where might we find life in the solar system? temperatures of planets

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Where might we find life in the Solar System? Temperatures of planets

Author: gael-bickerstaff

Post on 28-Mar-2015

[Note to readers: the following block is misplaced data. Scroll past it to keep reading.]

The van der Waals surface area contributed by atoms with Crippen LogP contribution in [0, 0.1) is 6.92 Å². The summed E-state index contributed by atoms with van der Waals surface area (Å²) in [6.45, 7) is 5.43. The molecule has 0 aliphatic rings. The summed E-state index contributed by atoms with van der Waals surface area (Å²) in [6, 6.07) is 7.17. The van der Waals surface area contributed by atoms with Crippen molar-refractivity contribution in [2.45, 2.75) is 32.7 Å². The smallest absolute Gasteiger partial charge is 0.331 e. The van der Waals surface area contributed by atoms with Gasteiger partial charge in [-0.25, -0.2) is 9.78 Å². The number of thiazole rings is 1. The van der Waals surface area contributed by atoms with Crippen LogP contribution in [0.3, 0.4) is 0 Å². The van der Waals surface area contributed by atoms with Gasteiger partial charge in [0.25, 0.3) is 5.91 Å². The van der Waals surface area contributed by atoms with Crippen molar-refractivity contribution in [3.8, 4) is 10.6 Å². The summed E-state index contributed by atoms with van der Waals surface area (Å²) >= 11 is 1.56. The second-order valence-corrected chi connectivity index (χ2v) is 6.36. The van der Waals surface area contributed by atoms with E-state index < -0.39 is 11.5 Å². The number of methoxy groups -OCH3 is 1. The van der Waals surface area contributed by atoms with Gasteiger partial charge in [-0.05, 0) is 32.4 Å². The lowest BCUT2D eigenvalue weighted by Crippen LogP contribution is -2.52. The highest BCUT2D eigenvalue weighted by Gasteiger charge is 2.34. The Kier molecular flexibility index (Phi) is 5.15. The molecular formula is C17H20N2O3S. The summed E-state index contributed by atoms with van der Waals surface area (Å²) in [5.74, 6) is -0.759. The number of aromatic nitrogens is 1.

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Where might we find life in the Solar System? Temperatures of planets Slide 2 Recap Final assignments Class evaluations: counts as 100% for one lab, must be completed before next Monday! Final homework/quiz: post course assessment Final exam, next Wednesday Lab sections this week How the Sun works and evolution of the Sun Nuclear reactions Stellar evolution driven by depletion of nuclear fuel Sun and lower mass stars convert H to He, then He to C, then end their lives as white dwarfs + planetary nebulae More massive stars have longer chain of reactions until they reach an iron core, then end lives as supernovae, ejecting heavier elements back into interstellar medium Slide 3 Where might we find life? Without going into details of biology, life as were familiar with it requires the presence of liquid WATER What do we need to find liquid water? Hydrogen and oxygen (H 2 0) Temperature where water is liquid Between 0 and 100 C (32 and 212 F) 273 and 373K Plenty of H 2 O throughout the solar system, so where are temperatures right? Slide 4 What determines temperatures in the Solar System? External heat source: the Sun! Sun has a surface temperature of 5700 K But how hot will it get at different locations in the Solar System? Slide 5 Imagine youre sitting near a fire that is burning at a temperature of 2000 K and thus emitting a lot of heat. If you sit there long enough A.youll eventually heat up to 2000 K because the energy just keeps coming B.Youll heat up, but eventually youll reach some stable temperature that is cooler than 2000K C.Youll feel warmer, but your body wont actually heat up at all Slide 6 The stable temperature that you eventually arrive at depends on A.How far away you are from the fire, but not on what youre wearing B.How far away you are from the fire and on what you are wearing C.On what you are wearing but not how far you are from the fire D.The temperature of the fire, but not on how far away you are or what you are wearing Slide 7 Planetary equilibrium temperature Temperature of planets are determined by a balance between Energy coming in: depends on distance from the Sun, size of planet, and reflectivity Energy going out: depends on size of planet, the temperature, and the material This argument applies to average temperatures, there will be variation around the planet Locations where Sun is higher in sky will be warmer than locations where Sun is lower Day side will be warmer than night side If planet rotates, then some degree of equal toasting If same side towards the Sun, more temperature imbalance Slide 8 Does this work? PLANETBLACKBODY Temp reflectivityreal material Temp Observed temp Mercury107 C0.12165 C425 (day) -175 (night) Venus5.3 C0.75-39 C470 C Earth-36 C0.29-14 C15 C Mars-81 C0.16-54 C-50 C Slide 9 What else can affect temperature? If you are cold and want to warm up, what can you do? Slide 10 If you cover yourself with a blanket, you will A.be warmer because the blanket absorbs more heat from outside B.be warmer because the blanket keeps heat from leaving you C.be the same temperature, but just feel warmer D.get colder, because the blanket prevents heat from reaching you Slide 11 Planetary atmospheres as blankets Some planets have atmospheres that can act as blankets, preventing heat from getting out However, a blanket can also prevent heat from getting in! Planet atmospheres can act as one-way blankets, preventing more heat from getting out than blocking heat from getting in Works because of the nature of continuous/thermal emission! Slide 12 The Sun produces an underlying continuous emission, but not an equal amount at all wavelengths. What is the dominant type of light coming from the surface of the Sun? A.Gamma rays B.Ultraviolet light C.Visible light D.Infrared light E.Radio light Slide 13 Slide 14 The planets are warmed by the Sun to a temperature of a few hundred degrees K and thus, also produces thermal continuous radiation. What is the dominant type of light (emission, not reflection!) coming from the surface of the planets? A.Planets dont have any emission, they only reflect B.Ultraviolet light C.Visible light D.Infrared light E.Radio light Slide 15 Planetary Greenhouse Effect Energy from the Sun comes in mostly in visible light Energy from the planets leaves mostly in infrared light If you have a blanket that lets in visible, but doesnt let out infrared, the planet will get warmer! Some gases in planetary atmospheres have exactly this property! Carbon dioxide (CO 2 ), methane, several others Water vapor to a lesser effect Slide 16 Planetary Greenhouse Effect Effect can be huge! Venus is hundreds of degrees warmer than expected Runaway greenhouse effect: higher temps release more greenhouse gases, which lead to higher temps, which release more greenhouse gases, etc. Eventutally, process stabilizes at some temperature that is hotter than the equilibrium temperature Venus is the prime example of the greenhouse effect However, it exists on other planets Earth is about 30 degrees C warmer than expected Mars is about 5 degrees C warmer than expected Slide 17 Greenhouse effect on Earth Earth has a natural greenhouse effect that makes it a bit warmer than expected based on distance from the Sun Primary greenhouse gas is carbon dioxide carbon dioxide makes up only a very small fraction of Earths atmosphere! Most of atmosphere is nitrogen and oxygen, but these are not greenhouse gases Issue: carbon dioxide content is rising in Earths atmosphere! Slide 18 The greenhouse effect is best described as A.The temperature of a planet depends on what color it is B.The temperature of a planet can be higher if it has an atmosphere because the atmosphere can absorb more heat/light from the Sun C.The temperature of a planet can be higher if it has an atmosphere because the atmosphere can trap more heat/light from the planet D.The temperature of a planet can be affected by heat coming from plants Slide 19 You will get a greenhouse effect A.On any planet B.On any planet with an atmosphere C.On any planet with an atmosphere if the atmosphere has gases that transmit visible but block infrared light D.On any planet with an atmosphere if the atmosphere has gases that block visible but transmit infrared light E.On any planet with an atmosphere if the atmosphere has gases than block both visible and infrared light Slide 20 Carbon dioxide in Earths atmosphere Recent record of carbon dioxide http://www.esrl.noaa.gov/gmd/ccgg/trends/co2_data_mio.ht mlhttp://www.esrl.noaa.gov/gmd/ccgg/trends/co2_data_mio.ht ml Not a huge amount (parts per million) but definitely important . And increasing! Longer term record http://www.ipcc.ch/graphics/ar4-wg1/jpg/ts2.jpghttp://www.ipcc.ch/graphics/ar4-wg1/jpg/ts2.jpg Very likely that human activity is causing the increase Fossil fuel burning generates greenhouse gases Deforestation lowers natural absorption of carbon dioxide Slide 21 Earth and climate change We know that the greenhouse effect is real, Venus makes this obvious Key question: is increased CO 2 in Earths atmosphere going to change the climate? Temperature data is hard to get because there are a lot of natural fluctuations However, it does seem like the climate is getting warmer Temperature records Ocean temperatures Glacial ice coverage is getting smaller Slide 22 Is climate change natural? Earth certainly has undergone long term temperature changes: ice ages, etc Recent rise in temperature appears to be much faster than previous changes Difficult to understand as part of a natural cycle Observed dramatic increase in CO 2 with temperature change is particularly worrisome! Models suggest that it is the increasing CO 2 that is responsible for the increasing temperatures Most (but not every!) climate scientists think that climate change is occurring and is human caused Slide 23 Climate change: the future If temperatures are rising because of increasing CO 2, they are predicted to continue to rise Potential very significant impacts Ocean levels rise Ocean temperatures change Significant effect on human habitation Dramatic effect on species survival What to do? Hope this picture is wrong / spend lots of time arguing about it Precautionary principle: if potential effect is severe, even if youre not 100% positive it will happen, you take action to avoid it! Individual actions definitely help, but issue has to be tackled on a larger level as well Slide 24 .. But back to potential locations for life on other planets ..! From external heating alone, Earth seems to be about the only place for liquid water now But there are other heat sources . Slide 25 Internal heat sources of planets External heating from the Sun is from the outside in Some heating can come from the inside out One source of internal heat: heat from planetary formation When planets form, they are hot, because gravity has accelerated particles to make them form Amount of internal heating varies from planet to planet, probably both from initial heat and from different cooling rates Slide 26 If you put several potatoes of different sizes in the oven, let them all heat up, then take them out A.They will all cool at the same rate B.The inner parts of the smaller potatoes will stay hotter for longer than the inner parts of the bigger potatoes C.The inner parts of the bigger potatoes will stay hotter for longer than the inner parts of the smaller potatotes D.They will all stay hot forever Slide 27 Internal heating of planets Bigger planets expected to stay hotter for longer Earth is still hot in the center, evidence: volcanoes Magnetic field Plate tectonics Moon is not hot internally Surface is geologically dead Mercury is not hot internally Mars seems pretty dead, but perhaps not for so long Slide 28 Internal heating Based on this, expect that objects smaller than Mars (roughly) are probably cooled in their centers Surprise! Voyager flies by Jupiter, takes pictures of moons, and sees volcanoes on innermost large moon, Io! Slide 29 Tides and tidal heating Another mechanism for creating internal heat: tides Tides come when you have two objects orbiting each other Pull of gravity is stronger on closer side than on middle, so closer side is pulled a little more Pull of gravity is stronger on middle than on far side, so far side is pulled a little less Result: planet is stretched in the direction of the other object, with near side towards the object and far side away from it Slide 30 Tides on Earth arise because the Earth is stretched by the gravitational pull of the Moon. How often do you expect a high tide? A.Once per day B.Twice per day C.Once per month D.Twice per month Slide 31 Tides and tidal heating On Earth, water flows to accommodate this stretching --> tides on a two times per day cycle On Jupiter moons, tides are really strong Jupiter has a lot of mass, hence a strong gravitational pull Moons are relatively close, so theres a big change of gravity from one side to the other stretching of the solid moons creates internal friction that heats them up! Slide 32 Solar System life sites Earth Venus too hot because of greenhouse effect Mars seems too cold now, but perhaps warmer in the past? Evidence of past water, present water?present water? Evidence of past geological activity Perhaps more greenhouse effect in past? Evidence of life? ALH84001 Lots of current Mars exploration! Slide 33 Solar System life sites Moons of Jupiter Io too hot Europa surface looks like ice Europa also has induced magnetic field